New week, new Rust! What are you folks up to?
With the 0.5 release of multipart out of the way, I think I’m going to start working on a prototype of a game concept I’ve been working on for a while.
I described the high-level concept in a reddit post from a while back. Unfortunately, my graphic designer friend never had the time to help me design the game so I’m stuck with programmer art until I can find someone who will help me out.
I haven’t committed much time to actually coding a prototype but I’ve been working on the architecture in my head; I want the core logic to be scalable in parallel so that it can potentially support massive constructions and run them at absurdly high tickrates. I’ll have to do some experimentation with this to decide what is the best approach to process all the gates in parallel: iterate and update with lock-step synchronization, iterate and update with relaxed synchronization via atomics, or a push-update which only recalculates the output of gates which had a change on their input, using an atomic queue and a “tick”, that is just a rate at which regularly updated gates (such as clock signal generators or gates which draw information from outside the circuit) change their output.
Finished the 0.2 release of my gettext crate, my first real library for Rust.
The major hurdle for the 1.0 release will now be parsing the C-like plural expressions, which I’m terrified of since I haven’t ever completed a proper parser. Python, being dynamic, utilizes a beautiful, horrible hack for this: it replaces the C syntax elements with its own (
and, etc.) and
evals the resulting string. Sadly (thankfully), we can’t do that in Rust.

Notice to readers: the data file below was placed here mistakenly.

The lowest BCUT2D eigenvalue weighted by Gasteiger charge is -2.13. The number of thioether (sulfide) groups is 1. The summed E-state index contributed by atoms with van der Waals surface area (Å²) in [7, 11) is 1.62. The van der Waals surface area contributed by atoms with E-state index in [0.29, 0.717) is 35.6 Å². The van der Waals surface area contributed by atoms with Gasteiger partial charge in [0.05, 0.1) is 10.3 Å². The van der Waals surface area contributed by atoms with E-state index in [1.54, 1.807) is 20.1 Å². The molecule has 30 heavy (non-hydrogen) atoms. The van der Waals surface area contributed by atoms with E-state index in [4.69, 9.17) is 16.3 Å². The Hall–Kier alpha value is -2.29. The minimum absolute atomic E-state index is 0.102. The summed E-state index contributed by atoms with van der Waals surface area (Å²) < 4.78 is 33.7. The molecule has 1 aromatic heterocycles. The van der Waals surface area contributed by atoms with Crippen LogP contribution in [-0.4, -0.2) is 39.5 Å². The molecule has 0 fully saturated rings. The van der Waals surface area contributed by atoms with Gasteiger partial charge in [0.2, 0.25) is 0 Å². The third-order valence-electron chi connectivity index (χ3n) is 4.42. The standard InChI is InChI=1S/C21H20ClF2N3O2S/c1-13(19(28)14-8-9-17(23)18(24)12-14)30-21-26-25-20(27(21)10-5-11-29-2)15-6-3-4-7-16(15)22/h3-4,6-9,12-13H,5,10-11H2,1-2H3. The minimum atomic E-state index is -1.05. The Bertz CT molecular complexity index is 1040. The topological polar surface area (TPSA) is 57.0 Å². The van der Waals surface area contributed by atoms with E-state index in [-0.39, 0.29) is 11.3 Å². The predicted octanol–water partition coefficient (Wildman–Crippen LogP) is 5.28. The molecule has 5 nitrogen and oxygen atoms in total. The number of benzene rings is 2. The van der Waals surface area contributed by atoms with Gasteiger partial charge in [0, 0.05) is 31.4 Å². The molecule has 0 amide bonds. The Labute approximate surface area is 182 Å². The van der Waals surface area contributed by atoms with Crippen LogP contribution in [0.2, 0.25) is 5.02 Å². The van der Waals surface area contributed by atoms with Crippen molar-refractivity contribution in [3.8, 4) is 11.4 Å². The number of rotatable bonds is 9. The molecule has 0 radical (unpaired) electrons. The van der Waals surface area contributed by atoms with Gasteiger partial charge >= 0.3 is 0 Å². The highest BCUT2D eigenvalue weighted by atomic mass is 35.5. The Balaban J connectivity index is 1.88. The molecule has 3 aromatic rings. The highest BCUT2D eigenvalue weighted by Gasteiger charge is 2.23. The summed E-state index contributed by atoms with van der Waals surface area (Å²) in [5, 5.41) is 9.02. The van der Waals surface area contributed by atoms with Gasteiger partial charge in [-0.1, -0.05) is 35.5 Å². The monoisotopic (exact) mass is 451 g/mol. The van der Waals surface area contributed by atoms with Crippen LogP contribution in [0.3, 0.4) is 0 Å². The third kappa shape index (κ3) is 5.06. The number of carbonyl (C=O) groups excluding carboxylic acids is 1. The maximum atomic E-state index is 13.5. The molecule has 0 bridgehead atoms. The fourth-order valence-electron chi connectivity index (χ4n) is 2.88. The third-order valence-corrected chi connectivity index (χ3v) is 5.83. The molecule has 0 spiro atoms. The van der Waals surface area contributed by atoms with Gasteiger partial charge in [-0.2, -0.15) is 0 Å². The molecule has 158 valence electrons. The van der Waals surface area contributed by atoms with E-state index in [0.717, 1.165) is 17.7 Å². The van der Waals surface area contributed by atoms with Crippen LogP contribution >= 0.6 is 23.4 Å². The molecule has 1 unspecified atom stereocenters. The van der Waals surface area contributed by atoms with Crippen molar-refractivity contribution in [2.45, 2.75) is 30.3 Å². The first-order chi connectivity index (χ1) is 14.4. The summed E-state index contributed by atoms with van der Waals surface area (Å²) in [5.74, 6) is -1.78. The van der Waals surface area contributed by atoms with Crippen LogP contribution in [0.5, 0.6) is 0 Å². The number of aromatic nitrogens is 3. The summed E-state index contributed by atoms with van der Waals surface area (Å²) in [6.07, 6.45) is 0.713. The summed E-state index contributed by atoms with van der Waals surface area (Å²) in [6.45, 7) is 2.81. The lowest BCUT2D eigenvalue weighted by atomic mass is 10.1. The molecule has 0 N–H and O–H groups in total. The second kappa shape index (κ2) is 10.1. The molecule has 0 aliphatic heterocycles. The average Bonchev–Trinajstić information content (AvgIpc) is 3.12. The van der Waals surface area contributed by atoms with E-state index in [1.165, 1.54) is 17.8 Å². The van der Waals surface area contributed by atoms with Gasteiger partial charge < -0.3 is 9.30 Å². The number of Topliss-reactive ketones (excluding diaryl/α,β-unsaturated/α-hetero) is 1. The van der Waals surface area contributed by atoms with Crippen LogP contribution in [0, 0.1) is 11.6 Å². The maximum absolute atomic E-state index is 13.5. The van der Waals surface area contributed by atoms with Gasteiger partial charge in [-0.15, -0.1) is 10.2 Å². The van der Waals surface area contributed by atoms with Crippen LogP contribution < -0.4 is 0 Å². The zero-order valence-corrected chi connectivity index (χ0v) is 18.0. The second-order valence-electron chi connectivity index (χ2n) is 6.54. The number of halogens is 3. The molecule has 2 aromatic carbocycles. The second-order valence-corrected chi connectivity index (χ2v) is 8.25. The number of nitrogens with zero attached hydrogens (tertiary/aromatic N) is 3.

Other than that, the usual polish will be required: finishing the API and creating a whole lot more test cases.
The migration to Rust for ProDBG https://github.com/emoon/ProDBG just landed in master. There is still lots to do and no actual debugging is possible yet. Next up is to get some basic window handling running and basic debugging. After that I will likely start to working on a Windowing docking system which will be made as a separate crate for anyone to use.
I gave my second talk on Rust!
Slides (in Russian)
Quotation of Andrei Alexandrescu on slide 50 is a bit out of context, check the provided link.
I’d just like to add that the benchmarksgame (which is cited in slide 8) has three additional entries in the queue (some of which since September) that would make Rust look faster than C++ overall.
Nice! We need more performance-oriented pictures for presentations In the talk itself I’ve focused on the results from the Servo paper, but the screenshot of benchmarksgame provided a better picture for the slide.
I was planning to hand-roll something, but I’ll definitely look into LALRPOP more. Thanks!
Graph transformations and analyses for the graph utilities in Cripes, a parser generator/optimizer toolkit in its early WIP stages.
Prototyping a Cargo inspired build tool for Atmel AVR MCUs.